In many ways, Apple’s depth-sensing lidar sensor on the latest iPhones and iPads, with its advanced 3D-scanning possibilities, feels like the backbone of the Apple headsets of the future.

Facebook, Microsoft and Magic Leap are already exploring goggles and glasses that aim to blend the virtual

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Biden Is Expected to Keep Scrutiny of Tech Front and Center

WASHINGTON — The tech industry had it easy under President Barack Obama. Regulators brought no major charges, executives rotated in and out of the administration, and efforts to strengthen privacy laws fizzled out.

The industry will have it much harder under president-elect Joseph R. Biden Jr.

Bipartisan support to restrain its power has grown sharply during the Trump administration, and shows no signs of going away as Democrats regain control of the White House. Mr. Biden is expected to take on the Silicon Valley giants on misinformation, privacy and antitrust, in a sharp departure from the polices pursued while he was vice president under Mr. Obama.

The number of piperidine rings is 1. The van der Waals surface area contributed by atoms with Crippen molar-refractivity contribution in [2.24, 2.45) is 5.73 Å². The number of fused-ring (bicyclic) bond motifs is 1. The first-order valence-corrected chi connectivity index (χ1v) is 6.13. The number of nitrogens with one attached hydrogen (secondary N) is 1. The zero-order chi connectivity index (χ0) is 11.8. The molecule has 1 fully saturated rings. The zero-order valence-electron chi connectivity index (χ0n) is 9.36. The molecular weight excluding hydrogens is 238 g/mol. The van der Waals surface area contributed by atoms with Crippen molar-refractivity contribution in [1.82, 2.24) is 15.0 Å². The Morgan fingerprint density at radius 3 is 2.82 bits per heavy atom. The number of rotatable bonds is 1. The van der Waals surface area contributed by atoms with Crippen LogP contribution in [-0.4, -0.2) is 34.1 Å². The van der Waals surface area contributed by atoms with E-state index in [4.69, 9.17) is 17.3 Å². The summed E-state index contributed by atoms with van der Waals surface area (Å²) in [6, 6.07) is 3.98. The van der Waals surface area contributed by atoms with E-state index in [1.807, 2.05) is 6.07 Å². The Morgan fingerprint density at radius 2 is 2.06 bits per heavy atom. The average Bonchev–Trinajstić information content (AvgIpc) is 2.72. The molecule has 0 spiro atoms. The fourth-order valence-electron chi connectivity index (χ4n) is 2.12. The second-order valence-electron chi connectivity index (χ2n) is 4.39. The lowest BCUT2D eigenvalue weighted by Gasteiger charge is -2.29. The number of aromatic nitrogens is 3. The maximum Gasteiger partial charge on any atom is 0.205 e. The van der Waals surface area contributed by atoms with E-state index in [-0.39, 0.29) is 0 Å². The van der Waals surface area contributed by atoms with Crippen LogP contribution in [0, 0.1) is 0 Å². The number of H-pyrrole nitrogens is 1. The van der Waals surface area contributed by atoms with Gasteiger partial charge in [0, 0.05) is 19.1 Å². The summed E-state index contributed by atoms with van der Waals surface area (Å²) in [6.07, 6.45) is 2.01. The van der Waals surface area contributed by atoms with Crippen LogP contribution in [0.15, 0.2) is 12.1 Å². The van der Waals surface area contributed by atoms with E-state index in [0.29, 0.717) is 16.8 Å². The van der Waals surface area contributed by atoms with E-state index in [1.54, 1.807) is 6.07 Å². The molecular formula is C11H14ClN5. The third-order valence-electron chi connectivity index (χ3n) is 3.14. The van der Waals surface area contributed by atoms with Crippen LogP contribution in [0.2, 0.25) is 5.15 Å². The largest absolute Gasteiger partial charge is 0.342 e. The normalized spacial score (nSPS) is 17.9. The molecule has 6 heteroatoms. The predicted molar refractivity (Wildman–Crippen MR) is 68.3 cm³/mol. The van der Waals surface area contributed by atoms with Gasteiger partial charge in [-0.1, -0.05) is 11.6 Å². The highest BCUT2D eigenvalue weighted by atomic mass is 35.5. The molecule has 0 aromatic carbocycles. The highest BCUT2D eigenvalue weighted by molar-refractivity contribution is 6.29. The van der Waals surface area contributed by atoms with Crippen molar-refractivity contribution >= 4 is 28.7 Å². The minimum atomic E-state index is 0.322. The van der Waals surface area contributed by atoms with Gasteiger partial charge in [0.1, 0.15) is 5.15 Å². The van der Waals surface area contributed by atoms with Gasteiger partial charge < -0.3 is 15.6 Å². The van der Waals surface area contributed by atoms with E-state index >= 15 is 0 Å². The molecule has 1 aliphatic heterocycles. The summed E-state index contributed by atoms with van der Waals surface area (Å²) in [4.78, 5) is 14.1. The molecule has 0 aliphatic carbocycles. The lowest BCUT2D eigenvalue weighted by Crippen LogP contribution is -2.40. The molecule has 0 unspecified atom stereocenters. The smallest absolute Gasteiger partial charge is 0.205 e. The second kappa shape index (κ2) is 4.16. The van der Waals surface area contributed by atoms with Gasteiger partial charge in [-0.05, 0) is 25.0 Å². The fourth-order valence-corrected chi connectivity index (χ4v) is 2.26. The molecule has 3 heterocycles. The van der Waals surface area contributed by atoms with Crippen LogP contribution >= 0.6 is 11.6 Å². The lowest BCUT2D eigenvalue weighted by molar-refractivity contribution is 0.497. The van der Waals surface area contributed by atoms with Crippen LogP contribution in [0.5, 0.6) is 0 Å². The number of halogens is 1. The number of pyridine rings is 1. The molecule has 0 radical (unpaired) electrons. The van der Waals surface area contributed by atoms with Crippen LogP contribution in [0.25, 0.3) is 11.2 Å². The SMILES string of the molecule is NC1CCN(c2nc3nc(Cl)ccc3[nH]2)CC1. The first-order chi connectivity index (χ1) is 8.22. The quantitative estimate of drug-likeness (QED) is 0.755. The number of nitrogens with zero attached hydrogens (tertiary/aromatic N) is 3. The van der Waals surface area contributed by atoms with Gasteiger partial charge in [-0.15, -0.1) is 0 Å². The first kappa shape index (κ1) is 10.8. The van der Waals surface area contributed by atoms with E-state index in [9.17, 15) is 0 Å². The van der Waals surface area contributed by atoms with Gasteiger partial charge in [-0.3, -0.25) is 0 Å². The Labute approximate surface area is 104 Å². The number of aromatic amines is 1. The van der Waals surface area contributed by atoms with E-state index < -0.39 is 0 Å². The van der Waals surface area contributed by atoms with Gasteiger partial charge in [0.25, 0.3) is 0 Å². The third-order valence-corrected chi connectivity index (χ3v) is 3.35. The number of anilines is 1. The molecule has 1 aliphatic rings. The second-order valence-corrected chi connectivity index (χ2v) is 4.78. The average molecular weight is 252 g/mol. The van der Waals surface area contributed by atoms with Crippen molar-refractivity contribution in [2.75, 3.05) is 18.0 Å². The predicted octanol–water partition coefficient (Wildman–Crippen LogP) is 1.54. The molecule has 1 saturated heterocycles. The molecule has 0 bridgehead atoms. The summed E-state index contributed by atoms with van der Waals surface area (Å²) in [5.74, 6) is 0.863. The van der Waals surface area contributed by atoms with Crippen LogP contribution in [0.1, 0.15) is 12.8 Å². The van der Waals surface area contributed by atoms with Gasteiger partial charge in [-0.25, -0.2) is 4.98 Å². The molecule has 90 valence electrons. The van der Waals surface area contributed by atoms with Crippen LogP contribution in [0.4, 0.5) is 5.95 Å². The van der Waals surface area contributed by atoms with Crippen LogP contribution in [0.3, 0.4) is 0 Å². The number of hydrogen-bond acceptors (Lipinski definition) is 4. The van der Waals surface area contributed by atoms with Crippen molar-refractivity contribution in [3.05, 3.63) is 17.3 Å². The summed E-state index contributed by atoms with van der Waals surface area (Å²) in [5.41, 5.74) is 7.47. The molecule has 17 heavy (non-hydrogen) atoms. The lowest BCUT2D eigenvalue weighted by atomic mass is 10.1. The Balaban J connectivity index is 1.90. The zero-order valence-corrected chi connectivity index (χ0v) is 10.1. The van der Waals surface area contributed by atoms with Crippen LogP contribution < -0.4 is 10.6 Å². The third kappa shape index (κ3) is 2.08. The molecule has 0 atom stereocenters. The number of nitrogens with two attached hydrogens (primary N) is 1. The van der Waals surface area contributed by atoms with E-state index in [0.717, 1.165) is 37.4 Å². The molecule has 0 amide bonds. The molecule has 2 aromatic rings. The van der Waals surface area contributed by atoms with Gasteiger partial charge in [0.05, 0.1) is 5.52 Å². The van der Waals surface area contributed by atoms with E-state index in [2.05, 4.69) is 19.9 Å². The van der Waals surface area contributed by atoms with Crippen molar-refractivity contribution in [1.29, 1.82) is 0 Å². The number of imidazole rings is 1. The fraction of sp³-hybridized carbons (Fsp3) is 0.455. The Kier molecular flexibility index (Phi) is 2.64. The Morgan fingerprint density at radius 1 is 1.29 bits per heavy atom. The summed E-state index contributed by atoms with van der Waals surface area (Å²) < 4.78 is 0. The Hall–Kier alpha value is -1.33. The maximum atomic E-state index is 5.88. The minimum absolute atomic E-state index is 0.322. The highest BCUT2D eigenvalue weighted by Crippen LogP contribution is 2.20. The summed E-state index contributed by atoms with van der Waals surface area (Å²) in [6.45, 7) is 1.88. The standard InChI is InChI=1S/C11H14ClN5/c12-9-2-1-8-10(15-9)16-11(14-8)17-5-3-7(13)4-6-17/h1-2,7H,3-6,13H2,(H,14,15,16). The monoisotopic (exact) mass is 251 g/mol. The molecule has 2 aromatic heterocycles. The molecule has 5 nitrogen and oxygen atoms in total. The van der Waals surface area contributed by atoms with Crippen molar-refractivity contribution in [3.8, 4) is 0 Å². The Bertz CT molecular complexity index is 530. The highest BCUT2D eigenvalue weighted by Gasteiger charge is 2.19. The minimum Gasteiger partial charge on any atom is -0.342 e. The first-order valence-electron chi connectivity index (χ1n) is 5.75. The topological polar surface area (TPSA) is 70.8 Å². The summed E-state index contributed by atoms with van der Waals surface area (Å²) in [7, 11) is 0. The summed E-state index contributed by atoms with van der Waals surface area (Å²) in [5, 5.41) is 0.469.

“The foundations of the concerns about digital platforms were developing during the Obama years, and yet the major tech issues from the Obama era are still with us and unresolved,” said Chris Lewis, the president of the consumer advocacy group Public Knowledge. “The genie

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This ‘Cobra Kai’ Scene Was Hannah Kepple’s First Time Ever in Front of a Camera

Of all the young characters on Cobra Kai, Moon (Hannah Kepple) stands out for many reasons. One, she’s one of the few teenagers who isn’t training in Karate. Two, she often gets the best line in a scene. Three, because you’ve never seen her before. Cobra Kai is her first professional acting role.